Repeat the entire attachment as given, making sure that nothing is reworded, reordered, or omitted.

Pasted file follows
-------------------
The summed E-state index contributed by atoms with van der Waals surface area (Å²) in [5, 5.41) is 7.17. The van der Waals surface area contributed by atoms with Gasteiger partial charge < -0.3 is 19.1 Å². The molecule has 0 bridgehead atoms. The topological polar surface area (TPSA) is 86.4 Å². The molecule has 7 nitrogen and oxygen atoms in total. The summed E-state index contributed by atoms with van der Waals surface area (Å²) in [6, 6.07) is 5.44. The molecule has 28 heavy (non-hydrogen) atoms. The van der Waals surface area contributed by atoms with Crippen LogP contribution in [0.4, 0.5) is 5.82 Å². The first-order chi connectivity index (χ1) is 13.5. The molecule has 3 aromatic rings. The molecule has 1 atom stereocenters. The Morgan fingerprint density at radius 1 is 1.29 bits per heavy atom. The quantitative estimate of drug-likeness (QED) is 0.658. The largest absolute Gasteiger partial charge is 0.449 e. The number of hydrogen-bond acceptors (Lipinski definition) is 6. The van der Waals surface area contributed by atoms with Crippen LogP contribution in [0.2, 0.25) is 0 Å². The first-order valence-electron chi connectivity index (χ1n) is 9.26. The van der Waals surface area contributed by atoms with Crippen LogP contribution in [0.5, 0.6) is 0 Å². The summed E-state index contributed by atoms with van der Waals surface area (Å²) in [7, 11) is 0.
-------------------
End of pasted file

The summed E-state index contributed by atoms with van der Waals surface area (Å²) in [5, 5.41) is 7.17. The van der Waals surface area contributed by atoms with Gasteiger partial charge < -0.3 is 19.1 Å². The molecule has 0 bridgehead atoms. The topological polar surface area (TPSA) is 86.4 Å². The molecule has 7 nitrogen and oxygen atoms in total. The summed E-state index contributed by atoms with van der Waals surface area (Å²) in [6, 6.07) is 5.44. The molecule has 28 heavy (non-hydrogen) atoms. The van der Waals surface area contributed by atoms with Crippen LogP contribution in [0.4, 0.5) is 5.82 Å². The first-order chi connectivity index (χ1) is 13.5. The molecule has 3 aromatic rings. The molecule has 1 atom stereocenters. The Morgan fingerprint density at radius 1 is 1.29 bits per heavy atom. The quantitative estimate of drug-likeness (QED) is 0.658. The largest absolute Gasteiger partial charge is 0.449 e. The number of hydrogen-bond acceptors (Lipinski definition) is 6. The van der Waals surface area contributed by atoms with Crippen LogP contribution in [0.2, 0.25) is 0 Å². The first-order valence-electron chi connectivity index (χ1n) is 9.26. The van der Waals surface area contributed by atoms with Crippen LogP contribution in [0.5, 0.6) is 0 Å². The summed E-state index contributed by atoms with van der Waals surface area (Å²) in [7, 11) is 0.